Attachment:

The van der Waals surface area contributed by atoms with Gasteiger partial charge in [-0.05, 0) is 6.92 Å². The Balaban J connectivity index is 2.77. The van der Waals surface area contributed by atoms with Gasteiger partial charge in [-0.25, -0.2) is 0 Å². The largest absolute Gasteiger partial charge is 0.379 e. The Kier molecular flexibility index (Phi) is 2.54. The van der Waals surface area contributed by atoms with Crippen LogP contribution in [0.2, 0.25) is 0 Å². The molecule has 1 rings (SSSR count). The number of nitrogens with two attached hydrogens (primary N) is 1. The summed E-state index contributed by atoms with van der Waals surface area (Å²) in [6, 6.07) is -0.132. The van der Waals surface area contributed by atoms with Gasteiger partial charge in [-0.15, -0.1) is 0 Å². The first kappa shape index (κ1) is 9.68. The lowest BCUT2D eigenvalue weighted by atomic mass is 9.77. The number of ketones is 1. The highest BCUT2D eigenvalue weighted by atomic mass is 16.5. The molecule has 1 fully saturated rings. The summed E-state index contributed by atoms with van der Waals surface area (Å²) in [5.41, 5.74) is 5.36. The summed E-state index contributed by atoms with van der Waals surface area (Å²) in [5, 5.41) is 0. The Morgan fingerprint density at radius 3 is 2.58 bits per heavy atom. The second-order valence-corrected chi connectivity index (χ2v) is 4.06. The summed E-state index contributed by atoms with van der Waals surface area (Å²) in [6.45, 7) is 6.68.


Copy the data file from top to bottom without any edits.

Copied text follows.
The van der Waals surface area contributed by atoms with Gasteiger partial charge in [-0.05, 0) is 6.92 Å². The Balaban J connectivity index is 2.77. The van der Waals surface area contributed by atoms with Gasteiger partial charge in [-0.25, -0.2) is 0 Å². The largest absolute Gasteiger partial charge is 0.379 e. The Kier molecular flexibility index (Phi) is 2.54. The van der Waals surface area contributed by atoms with Crippen LogP contribution in [0.2, 0.25) is 0 Å². The molecule has 1 rings (SSSR count). The number of nitrogens with two attached hydrogens (primary N) is 1. The summed E-state index contributed by atoms with van der Waals surface area (Å²) in [6, 6.07) is -0.132. The van der Waals surface area contributed by atoms with Gasteiger partial charge in [-0.15, -0.1) is 0 Å². The first kappa shape index (κ1) is 9.68. The lowest BCUT2D eigenvalue weighted by atomic mass is 9.77. The number of ketones is 1. The highest BCUT2D eigenvalue weighted by atomic mass is 16.5. The molecule has 1 fully saturated rings. The summed E-state index contributed by atoms with van der Waals surface area (Å²) in [5.41, 5.74) is 5.36. The summed E-state index contributed by atoms with van der Waals surface area (Å²) in [5, 5.41) is 0. The Morgan fingerprint density at radius 3 is 2.58 bits per heavy atom. The second-order valence-corrected chi connectivity index (χ2v) is 4.06. The summed E-state index contributed by atoms with van der Waals surface area (Å²) in [6.45, 7) is 6.68.